drank Clover Patch by white2tea
286 tasting notes

Thanks to Derk and White Antlers for this big sample. I generally don’t get much out of Wuyi oolongs because they’re too roasted for me, but I’m hoping this floral one will be different. I steeped around 6 g of leaf in a 120 ml porcelain teapot at 195F for 7, 10, 12, 15, 18, 20, 25, 30, 40, 50, 60, 90, 120, and 240 seconds.

The dry aroma is of perfumey dried flowers, honey, herbs, roast, and faint stonefruit. The first steep has lots of honey, heady orchid and violet florals, a noticeable roast, minerals, and wood. It comes off as a little soapy and has a nice, silky texture. The second steep presents even headier flowers, peach, minerals, herbs, honey, straw, wood, and roast, with a long floral/peachy/grassy aftertaste. It’s slightly drying in the mouth. In the next couple steeps, the aroma indeed reminds me of clover, with its over-the-top sweetness and florality. The fruit leans more toward lychee. On the fifth and sixth steeps, I get bee pollen, baked bread, and more grassy/green notes. Unfortunately, that perfumey thing is still going on. The intense red clover vibe continues to an amazing degree through the next four steeps, and then becomes attenuated into baked bread, honey, minerals, grass, and wood as the session ends.

The name of this tea is spot on, and I loved the feeling of being outside in a clover patch on a sunny summer afternoon. Another reviewer compared this tea to a cross between a Wuyi oolong and a Dancong, and I agree. However, it also has some of the flaws of these tea types, as it can at times be soapy, perfumey, too roasted, and drying. However, I’m willing to put up with these issues to enjoy such a unique tea.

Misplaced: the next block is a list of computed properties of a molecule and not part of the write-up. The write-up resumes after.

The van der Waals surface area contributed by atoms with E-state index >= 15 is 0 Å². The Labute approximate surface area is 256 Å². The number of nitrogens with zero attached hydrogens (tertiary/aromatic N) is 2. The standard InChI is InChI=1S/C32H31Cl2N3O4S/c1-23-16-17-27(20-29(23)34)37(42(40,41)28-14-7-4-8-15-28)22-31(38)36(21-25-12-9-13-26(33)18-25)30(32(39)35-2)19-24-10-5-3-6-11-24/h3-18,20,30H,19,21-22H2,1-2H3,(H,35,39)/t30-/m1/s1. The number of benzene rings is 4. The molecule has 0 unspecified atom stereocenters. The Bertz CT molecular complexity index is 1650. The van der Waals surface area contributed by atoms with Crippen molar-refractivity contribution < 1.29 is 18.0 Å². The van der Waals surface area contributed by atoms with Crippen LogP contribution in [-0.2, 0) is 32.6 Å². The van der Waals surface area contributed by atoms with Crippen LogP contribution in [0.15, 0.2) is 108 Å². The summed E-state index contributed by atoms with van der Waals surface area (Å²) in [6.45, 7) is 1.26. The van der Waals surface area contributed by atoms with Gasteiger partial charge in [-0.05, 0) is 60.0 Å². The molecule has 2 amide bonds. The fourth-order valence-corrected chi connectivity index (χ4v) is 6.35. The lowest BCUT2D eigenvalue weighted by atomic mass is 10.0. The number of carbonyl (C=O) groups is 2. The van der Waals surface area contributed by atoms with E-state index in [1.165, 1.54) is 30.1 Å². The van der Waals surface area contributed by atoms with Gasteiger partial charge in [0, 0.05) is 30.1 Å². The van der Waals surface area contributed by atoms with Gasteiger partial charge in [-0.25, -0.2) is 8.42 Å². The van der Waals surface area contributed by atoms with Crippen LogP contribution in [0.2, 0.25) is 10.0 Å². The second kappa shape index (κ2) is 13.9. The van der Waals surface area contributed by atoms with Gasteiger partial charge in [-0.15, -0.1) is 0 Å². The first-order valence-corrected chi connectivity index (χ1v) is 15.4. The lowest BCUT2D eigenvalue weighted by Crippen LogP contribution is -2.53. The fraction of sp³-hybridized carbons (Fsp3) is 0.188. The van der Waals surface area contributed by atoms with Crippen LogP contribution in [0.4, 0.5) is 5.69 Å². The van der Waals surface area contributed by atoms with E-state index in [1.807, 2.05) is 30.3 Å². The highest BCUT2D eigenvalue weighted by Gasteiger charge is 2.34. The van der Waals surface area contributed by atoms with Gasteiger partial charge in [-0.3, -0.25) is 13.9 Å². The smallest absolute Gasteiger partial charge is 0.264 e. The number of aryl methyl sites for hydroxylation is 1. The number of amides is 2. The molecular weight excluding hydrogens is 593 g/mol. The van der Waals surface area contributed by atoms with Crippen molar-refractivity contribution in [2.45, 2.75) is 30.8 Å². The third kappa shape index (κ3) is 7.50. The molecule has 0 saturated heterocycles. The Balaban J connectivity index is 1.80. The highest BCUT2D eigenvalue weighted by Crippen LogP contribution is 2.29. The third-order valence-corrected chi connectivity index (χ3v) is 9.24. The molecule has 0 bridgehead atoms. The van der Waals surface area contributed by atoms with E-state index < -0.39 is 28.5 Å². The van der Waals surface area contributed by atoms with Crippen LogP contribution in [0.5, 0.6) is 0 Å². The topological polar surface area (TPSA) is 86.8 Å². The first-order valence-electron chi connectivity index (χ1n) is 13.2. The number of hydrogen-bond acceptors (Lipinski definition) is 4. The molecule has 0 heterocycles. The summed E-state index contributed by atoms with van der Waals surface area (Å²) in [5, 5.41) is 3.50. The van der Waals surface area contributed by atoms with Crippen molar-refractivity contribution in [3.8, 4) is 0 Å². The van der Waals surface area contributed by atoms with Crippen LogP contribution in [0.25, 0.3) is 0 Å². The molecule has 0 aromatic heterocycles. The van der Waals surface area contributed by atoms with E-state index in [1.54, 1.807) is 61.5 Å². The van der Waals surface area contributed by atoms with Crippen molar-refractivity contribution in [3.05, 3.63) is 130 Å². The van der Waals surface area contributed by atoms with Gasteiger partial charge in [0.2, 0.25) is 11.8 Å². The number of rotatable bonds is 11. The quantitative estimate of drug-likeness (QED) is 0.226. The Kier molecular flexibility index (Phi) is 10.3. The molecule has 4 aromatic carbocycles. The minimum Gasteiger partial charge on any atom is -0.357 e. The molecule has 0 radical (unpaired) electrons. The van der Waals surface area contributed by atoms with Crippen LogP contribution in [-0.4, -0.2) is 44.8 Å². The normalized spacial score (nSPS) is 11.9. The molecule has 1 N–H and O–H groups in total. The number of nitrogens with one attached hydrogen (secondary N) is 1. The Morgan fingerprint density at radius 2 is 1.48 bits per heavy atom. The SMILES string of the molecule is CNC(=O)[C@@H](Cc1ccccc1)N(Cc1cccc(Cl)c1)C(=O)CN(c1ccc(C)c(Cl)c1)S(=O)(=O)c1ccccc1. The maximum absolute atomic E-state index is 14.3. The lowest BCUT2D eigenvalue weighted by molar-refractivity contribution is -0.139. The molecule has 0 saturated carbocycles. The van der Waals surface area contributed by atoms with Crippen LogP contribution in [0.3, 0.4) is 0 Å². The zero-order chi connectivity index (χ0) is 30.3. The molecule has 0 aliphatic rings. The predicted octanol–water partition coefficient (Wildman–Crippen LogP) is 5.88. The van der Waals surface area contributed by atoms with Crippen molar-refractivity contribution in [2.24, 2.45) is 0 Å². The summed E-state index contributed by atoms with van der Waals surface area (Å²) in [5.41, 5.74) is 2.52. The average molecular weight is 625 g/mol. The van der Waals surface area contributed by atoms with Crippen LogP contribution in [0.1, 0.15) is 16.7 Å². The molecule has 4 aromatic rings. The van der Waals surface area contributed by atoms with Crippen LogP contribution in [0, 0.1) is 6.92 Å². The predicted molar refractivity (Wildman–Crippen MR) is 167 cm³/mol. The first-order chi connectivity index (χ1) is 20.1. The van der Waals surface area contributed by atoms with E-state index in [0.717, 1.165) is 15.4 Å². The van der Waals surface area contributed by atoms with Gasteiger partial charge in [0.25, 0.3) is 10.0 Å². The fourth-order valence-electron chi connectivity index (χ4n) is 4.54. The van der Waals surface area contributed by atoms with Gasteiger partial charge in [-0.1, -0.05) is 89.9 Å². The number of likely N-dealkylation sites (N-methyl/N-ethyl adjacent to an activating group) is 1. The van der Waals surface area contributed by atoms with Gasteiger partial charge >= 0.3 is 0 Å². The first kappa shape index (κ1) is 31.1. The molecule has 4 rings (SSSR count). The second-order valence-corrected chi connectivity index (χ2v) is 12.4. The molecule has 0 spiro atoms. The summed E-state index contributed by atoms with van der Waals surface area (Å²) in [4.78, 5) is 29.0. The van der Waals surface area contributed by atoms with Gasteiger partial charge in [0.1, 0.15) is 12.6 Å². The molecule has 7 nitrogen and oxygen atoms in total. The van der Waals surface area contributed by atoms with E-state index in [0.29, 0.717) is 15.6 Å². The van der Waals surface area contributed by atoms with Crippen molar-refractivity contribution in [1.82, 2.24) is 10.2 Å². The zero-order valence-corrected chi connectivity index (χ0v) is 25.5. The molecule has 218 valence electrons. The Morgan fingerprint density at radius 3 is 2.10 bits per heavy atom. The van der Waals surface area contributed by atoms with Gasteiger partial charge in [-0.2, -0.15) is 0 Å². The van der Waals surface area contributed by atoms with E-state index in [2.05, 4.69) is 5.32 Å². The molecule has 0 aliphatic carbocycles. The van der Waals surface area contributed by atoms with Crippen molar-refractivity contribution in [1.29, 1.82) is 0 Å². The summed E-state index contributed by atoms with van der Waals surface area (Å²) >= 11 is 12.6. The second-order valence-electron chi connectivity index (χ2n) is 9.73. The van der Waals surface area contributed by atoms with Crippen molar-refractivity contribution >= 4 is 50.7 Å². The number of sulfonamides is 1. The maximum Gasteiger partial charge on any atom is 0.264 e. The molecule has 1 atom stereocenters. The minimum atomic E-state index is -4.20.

Flavors: Baked Bread, Drying, Floral, Grass, Green, Herbaceous, Honey, Lychee, Mineral, Orchid, Peach, Perfume, Roasted, Soap, Straw, Violet, Wood

195 °F / 90 °C 6 g 4 OZ / 120 ML

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Since I discovered Teavana’s Monkey Picked Oolong four years ago, I’ve been fascinated by loose-leaf tea. I’m glad to say that my oolong tastes have evolved, and that I now like nearly every tea that comes from Taiwan, oolong or not, particularly the bug-bitten varieties. I also find myself drinking Yunnan blacks and Darjeelings from time to time, as well as a few other curiosities.

However, while online reviews might make me feel like an expert, I know that I still have some work to do to actually pick up those flavours myself. I hope that by making me describe what I’m tasting, Steepster can improve my appreciation of teas I already enjoy and make me more open to new possibilities (maybe even puerh!).



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